Express & Star

Green fingered Mike brings Canaries home

Travelling abroad has been almost impossible over the last 15 months, so one green-fingered man from Bridgnorth brought a touch of the Canary Islands to his own back garden.

Mike Crump has successfully grown an 11ft Echium biennial shrub, usually found in the Canary Islands, in his garden

From the moment lockdown took hold in March 2020, Mike Crump planted an Echium biennial shrub in the garden of his home in High Street.

Now the plant, which is a native of the Canary Islands, has reached 11ft tall.

Mike said his neighbours have not been the only ones interested in the shrub he originally bought from Somerset.

"It has attracted some attention from neighbours because of its sheer size, but especially from bees with its plentiful supply of blue flowers," he said.

Mike Crump from Bridgnorth has successfully grown an 11ft Echium biennial shrub, usually found in the Canary Islands, in his garden

"It would not look out of place around some coastal regions such as north Somerset, where they are a feature, but you would see them in the Canary Islands where they really belong – it's unusual to survive so far inland in Britain."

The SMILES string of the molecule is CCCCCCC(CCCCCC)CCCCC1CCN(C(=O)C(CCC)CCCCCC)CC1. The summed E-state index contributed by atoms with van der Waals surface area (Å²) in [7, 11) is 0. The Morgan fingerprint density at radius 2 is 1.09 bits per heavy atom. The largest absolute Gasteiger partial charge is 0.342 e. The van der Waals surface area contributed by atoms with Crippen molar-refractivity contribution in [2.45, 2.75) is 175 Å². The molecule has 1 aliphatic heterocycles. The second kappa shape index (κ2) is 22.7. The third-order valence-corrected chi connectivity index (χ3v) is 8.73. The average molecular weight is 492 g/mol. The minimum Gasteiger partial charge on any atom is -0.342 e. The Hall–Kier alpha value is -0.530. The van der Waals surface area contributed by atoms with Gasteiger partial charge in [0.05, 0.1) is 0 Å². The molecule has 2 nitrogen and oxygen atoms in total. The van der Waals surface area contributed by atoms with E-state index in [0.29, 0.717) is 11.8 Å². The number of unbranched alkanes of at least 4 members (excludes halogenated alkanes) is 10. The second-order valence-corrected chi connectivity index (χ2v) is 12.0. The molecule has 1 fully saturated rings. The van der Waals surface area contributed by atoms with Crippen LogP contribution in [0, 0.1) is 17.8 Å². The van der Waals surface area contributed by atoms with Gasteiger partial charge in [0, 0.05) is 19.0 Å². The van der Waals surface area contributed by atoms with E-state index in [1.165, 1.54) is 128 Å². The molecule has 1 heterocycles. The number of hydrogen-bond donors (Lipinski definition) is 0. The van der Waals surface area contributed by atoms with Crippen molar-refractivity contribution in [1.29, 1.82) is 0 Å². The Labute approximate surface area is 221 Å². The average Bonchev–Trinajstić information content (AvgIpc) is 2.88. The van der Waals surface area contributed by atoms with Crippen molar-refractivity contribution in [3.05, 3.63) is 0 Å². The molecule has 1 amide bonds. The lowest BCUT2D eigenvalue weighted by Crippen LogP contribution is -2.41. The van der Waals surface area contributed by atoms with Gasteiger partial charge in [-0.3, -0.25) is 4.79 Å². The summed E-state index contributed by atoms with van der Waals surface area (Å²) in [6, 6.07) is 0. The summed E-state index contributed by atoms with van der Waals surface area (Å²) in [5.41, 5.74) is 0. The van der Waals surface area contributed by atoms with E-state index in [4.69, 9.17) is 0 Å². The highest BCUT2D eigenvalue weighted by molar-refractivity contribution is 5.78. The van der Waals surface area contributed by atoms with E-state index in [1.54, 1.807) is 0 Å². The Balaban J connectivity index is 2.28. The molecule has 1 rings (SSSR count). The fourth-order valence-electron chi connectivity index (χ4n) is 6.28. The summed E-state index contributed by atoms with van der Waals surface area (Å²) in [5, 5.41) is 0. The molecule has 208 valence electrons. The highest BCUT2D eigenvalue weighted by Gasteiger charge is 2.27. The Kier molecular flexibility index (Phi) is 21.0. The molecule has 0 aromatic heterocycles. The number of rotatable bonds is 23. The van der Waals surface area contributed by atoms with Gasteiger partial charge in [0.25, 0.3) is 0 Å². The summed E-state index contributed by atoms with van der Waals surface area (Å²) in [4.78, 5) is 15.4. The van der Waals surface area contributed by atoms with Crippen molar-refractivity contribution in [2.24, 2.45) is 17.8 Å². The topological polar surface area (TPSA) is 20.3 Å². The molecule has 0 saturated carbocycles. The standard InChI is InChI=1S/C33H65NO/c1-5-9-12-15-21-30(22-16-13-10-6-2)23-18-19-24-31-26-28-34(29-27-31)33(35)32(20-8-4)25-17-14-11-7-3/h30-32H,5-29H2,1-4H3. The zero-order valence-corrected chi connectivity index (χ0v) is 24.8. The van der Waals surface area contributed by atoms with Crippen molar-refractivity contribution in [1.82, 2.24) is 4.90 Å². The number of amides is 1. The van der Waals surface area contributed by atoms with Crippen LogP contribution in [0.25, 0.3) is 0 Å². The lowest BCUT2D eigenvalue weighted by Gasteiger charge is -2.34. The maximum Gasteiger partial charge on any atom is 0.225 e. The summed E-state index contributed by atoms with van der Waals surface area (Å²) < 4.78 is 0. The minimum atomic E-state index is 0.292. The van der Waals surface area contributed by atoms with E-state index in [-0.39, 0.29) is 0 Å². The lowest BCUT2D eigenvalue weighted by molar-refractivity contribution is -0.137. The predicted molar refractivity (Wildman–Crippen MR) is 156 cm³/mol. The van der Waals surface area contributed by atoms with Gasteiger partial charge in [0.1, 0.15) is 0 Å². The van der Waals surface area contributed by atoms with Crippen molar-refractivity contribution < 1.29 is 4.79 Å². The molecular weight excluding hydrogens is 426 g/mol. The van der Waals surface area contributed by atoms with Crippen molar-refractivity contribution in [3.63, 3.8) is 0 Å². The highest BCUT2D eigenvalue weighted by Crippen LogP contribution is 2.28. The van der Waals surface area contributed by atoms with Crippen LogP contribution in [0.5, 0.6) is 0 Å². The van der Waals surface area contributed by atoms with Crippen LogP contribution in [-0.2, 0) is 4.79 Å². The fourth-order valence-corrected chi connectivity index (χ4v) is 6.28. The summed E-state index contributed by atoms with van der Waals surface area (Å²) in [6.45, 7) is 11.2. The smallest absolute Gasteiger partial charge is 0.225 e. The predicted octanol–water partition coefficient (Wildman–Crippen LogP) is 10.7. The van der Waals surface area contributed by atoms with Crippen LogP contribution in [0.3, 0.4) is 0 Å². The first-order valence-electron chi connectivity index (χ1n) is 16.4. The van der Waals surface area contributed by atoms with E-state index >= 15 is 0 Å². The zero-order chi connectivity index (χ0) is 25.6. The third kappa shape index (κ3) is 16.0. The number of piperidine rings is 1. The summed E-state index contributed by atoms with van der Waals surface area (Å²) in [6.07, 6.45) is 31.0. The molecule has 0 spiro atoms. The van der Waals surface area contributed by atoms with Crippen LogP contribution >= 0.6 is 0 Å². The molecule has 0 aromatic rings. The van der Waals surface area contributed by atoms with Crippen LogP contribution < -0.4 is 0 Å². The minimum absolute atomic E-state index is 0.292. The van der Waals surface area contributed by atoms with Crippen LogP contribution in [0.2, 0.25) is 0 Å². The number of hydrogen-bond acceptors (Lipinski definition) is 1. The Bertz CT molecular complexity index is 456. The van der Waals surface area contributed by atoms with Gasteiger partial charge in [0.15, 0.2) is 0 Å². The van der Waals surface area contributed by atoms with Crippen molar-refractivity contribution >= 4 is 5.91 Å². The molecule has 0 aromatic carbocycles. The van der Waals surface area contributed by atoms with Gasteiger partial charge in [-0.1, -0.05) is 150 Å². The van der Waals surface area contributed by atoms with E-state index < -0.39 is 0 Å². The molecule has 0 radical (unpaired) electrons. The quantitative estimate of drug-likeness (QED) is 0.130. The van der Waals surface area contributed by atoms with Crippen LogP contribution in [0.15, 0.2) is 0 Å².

Echium vary a lot in size and habit. They are biennials, completing their life cycle in two years.

After flowering, they scatter their seeds and die and self-seed readily in mild, sheltered parts of the UK, although they are unlikely to germinate in cooler regions.

Mike said: "They are difficult to obtain from garden centres. I obtained mine as a seedling from the National Trust shop at Dunster Castle, Somerset.

"It was covered with a thin fleece over the coldest part of the winter but has remained in the ground and not taken in.

"Throughout the spring and summer it grows very rapidly before the flowers open. Sadly, it will die after its flowering, but will hopefully set seed for some new plants to follow it."

In its first year the plant forms a low rosette of silver, hairy, spear-like leaves, and then in the second year it sends up a huge spike loaded with small blue flowers. It is extremely attractive to bees.

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